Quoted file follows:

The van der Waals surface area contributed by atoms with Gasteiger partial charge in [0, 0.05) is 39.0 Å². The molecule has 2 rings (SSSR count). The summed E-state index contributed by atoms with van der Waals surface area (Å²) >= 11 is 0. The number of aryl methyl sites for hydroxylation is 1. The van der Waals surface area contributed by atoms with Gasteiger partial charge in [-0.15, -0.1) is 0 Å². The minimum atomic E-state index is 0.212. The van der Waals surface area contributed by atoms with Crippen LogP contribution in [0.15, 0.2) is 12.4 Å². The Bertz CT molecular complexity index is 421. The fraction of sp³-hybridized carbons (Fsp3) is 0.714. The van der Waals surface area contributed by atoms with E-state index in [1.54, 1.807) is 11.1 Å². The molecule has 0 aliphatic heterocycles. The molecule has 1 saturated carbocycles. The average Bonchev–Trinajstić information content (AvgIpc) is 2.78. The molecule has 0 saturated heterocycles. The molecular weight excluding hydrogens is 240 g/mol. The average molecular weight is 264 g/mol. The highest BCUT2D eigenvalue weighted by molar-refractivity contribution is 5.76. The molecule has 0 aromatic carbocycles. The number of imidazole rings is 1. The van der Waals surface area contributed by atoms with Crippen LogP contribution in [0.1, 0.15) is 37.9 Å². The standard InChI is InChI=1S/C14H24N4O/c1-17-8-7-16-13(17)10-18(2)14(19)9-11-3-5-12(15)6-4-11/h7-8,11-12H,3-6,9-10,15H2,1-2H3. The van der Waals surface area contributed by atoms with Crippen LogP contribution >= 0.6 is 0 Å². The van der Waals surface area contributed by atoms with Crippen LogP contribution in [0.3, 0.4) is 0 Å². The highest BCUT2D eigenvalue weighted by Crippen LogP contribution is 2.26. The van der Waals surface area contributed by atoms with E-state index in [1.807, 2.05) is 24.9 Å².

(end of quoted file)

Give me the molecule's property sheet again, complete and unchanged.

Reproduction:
The van der Waals surface area contributed by atoms with Gasteiger partial charge in [0, 0.05) is 39.0 Å². The molecule has 2 rings (SSSR count). The summed E-state index contributed by atoms with van der Waals surface area (Å²) >= 11 is 0. The number of aryl methyl sites for hydroxylation is 1. The van der Waals surface area contributed by atoms with Gasteiger partial charge in [-0.15, -0.1) is 0 Å². The minimum atomic E-state index is 0.212. The van der Waals surface area contributed by atoms with Crippen LogP contribution in [0.15, 0.2) is 12.4 Å². The Bertz CT molecular complexity index is 421. The fraction of sp³-hybridized carbons (Fsp3) is 0.714. The van der Waals surface area contributed by atoms with E-state index in [1.54, 1.807) is 11.1 Å². The molecule has 0 aliphatic heterocycles. The molecule has 1 saturated carbocycles. The average Bonchev–Trinajstić information content (AvgIpc) is 2.78. The molecule has 0 saturated heterocycles. The molecular weight excluding hydrogens is 240 g/mol. The average molecular weight is 264 g/mol. The highest BCUT2D eigenvalue weighted by molar-refractivity contribution is 5.76. The molecule has 0 aromatic carbocycles. The number of imidazole rings is 1. The van der Waals surface area contributed by atoms with Crippen LogP contribution in [0.1, 0.15) is 37.9 Å². The standard InChI is InChI=1S/C14H24N4O/c1-17-8-7-16-13(17)10-18(2)14(19)9-11-3-5-12(15)6-4-11/h7-8,11-12H,3-6,9-10,15H2,1-2H3. The van der Waals surface area contributed by atoms with Crippen LogP contribution >= 0.6 is 0 Å². The van der Waals surface area contributed by atoms with Crippen LogP contribution in [0.3, 0.4) is 0 Å². The highest BCUT2D eigenvalue weighted by Crippen LogP contribution is 2.26. The van der Waals surface area contributed by atoms with E-state index in [1.807, 2.05) is 24.9 Å².